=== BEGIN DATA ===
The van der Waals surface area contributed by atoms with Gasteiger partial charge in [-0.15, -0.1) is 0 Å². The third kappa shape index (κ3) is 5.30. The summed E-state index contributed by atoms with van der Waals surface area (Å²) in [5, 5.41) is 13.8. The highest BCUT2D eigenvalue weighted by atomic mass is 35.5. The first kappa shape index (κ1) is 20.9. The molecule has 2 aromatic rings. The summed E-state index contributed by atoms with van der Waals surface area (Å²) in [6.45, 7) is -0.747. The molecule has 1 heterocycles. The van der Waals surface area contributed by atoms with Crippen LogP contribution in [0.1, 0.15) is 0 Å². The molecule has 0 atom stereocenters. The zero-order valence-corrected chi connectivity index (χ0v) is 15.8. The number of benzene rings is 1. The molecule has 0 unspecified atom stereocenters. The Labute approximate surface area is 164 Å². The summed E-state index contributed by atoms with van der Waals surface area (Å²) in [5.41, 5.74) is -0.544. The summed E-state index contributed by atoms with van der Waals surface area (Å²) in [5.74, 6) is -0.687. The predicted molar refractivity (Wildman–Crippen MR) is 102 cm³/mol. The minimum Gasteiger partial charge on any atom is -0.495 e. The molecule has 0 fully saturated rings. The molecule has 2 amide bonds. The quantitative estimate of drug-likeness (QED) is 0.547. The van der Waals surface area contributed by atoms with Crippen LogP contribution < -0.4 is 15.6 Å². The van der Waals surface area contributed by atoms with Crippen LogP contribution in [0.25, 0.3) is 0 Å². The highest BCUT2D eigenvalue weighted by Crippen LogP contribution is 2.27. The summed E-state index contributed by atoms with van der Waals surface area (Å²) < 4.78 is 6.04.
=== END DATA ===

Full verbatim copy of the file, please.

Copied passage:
The van der Waals surface area contributed by atoms with Gasteiger partial charge in [-0.15, -0.1) is 0 Å². The third kappa shape index (κ3) is 5.30. The summed E-state index contributed by atoms with van der Waals surface area (Å²) in [5, 5.41) is 13.8. The highest BCUT2D eigenvalue weighted by atomic mass is 35.5. The first kappa shape index (κ1) is 20.9. The molecule has 2 aromatic rings. The summed E-state index contributed by atoms with van der Waals surface area (Å²) in [6.45, 7) is -0.747. The molecule has 1 heterocycles. The van der Waals surface area contributed by atoms with Crippen LogP contribution in [0.1, 0.15) is 0 Å². The molecule has 0 atom stereocenters. The zero-order valence-corrected chi connectivity index (χ0v) is 15.8. The number of benzene rings is 1. The molecule has 0 unspecified atom stereocenters. The Labute approximate surface area is 164 Å². The summed E-state index contributed by atoms with van der Waals surface area (Å²) in [5.41, 5.74) is -0.544. The summed E-state index contributed by atoms with van der Waals surface area (Å²) in [5.74, 6) is -0.687. The predicted molar refractivity (Wildman–Crippen MR) is 102 cm³/mol. The minimum Gasteiger partial charge on any atom is -0.495 e. The molecule has 0 fully saturated rings. The molecule has 2 amide bonds. The quantitative estimate of drug-likeness (QED) is 0.547. The van der Waals surface area contributed by atoms with Crippen LogP contribution < -0.4 is 15.6 Å². The van der Waals surface area contributed by atoms with Crippen LogP contribution in [0.25, 0.3) is 0 Å². The highest BCUT2D eigenvalue weighted by Crippen LogP contribution is 2.27. The summed E-state index contributed by atoms with van der Waals surface area (Å²) < 4.78 is 6.04.